the mails is intrusted now, as formerly, to foot messengers. How long this
will last is of course uncertain, as the present postal service seems
suitable enough for the needs of the people. The first task of the mail is
naturally the collection of letters. Fig. 17 represents a letter box in a
level country.

[Illustration: FIG. 17.--COUNTRY LETTER BOX.]

By way of example, it is not uninteresting to know that the inhabitants of
Hanover in Germany made great opposition to the introduction of letter
boxes, for the moral reason that they could be used to carry on forbidden
correspondence, and that consequently all letters should be delivered
personally to the post master.

After the letters are collected, the sorting for the place of destination
follows, and Fig. 18 represents the sorting room in the Berlin Post Office.
A feverish sort of life is led here day and night, as deficient addresses
must be completed, and the illegible ones deciphered.

It may here be mentioned that the delivery of letters to each floor of
apartment houses is limited chiefly to Austria and Germany. In France and
England, the letters are delivered to the janitor or else thrown into the
letter box placed in the hall.

After the letters are arranged, then comes the transportation of them by
means of the railroad, the chaise, or gig, and finally the dog mail, as
seen in Fig. 19. It is hard to believe that this primitive vehicle is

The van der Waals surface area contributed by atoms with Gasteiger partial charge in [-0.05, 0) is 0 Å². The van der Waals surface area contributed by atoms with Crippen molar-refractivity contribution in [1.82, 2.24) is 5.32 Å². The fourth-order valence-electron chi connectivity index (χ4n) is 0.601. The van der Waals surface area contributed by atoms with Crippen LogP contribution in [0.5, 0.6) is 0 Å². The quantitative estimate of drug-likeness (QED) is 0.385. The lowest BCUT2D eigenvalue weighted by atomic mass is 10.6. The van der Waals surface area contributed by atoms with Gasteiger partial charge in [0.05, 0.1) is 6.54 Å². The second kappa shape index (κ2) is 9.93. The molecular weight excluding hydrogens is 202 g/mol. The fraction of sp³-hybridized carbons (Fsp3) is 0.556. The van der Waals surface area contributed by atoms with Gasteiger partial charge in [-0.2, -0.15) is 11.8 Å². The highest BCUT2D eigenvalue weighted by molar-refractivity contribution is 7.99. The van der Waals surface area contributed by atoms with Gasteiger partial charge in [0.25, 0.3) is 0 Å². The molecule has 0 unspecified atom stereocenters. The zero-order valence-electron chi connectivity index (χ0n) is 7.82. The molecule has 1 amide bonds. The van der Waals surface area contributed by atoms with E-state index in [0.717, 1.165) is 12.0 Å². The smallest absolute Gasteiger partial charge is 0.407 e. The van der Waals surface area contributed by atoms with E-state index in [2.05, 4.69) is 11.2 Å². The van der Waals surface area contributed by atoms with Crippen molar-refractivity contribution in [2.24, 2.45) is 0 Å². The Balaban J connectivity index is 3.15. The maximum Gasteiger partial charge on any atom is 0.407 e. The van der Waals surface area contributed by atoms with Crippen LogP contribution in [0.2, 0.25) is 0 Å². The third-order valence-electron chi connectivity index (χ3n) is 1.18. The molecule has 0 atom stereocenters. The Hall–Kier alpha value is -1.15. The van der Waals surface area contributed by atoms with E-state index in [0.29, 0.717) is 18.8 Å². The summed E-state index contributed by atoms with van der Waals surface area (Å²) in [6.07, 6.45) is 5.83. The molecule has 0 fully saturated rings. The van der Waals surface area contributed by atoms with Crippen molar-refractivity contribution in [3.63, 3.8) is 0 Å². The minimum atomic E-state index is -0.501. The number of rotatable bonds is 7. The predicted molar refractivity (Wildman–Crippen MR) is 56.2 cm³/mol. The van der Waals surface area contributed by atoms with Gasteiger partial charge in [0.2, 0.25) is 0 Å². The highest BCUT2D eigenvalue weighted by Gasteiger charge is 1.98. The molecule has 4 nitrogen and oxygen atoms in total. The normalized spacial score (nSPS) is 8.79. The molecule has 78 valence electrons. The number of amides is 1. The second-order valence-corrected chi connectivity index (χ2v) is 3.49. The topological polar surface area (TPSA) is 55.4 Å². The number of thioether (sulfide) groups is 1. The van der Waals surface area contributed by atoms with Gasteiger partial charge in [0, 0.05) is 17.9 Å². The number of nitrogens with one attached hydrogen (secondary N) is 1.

useful for sending mail that is especially urgent, and yet it is used in
the northern part of Canada. Drawn by three or four dogs, it glides swiftly
over the snow.

It is indeed a large jump from free America, the home of the most unlimited
progress, into the Flowery Kingdom, where cues are worn, but we hope our
readers are willing to accompany us, in order to have the pleasure of
seeing how rapidly a Chinese mail carrier (Fig. 20) trots along his route
under his sun umbrella.

Only the largest and most robust pedestrians are chosen for service, and
they are obliged to pass through a severe course of training before they
can lay any claim to the dignified name, "Thousand Mile Horse."


But even the Chinese carrier may not strike us so curiously as another
associate, given in our next picture, Fig. 21, and yet he is a European
employe from the Landes department of highly cultivated France. The
inhabitants of this country buckle stilts on to their feet, so as to make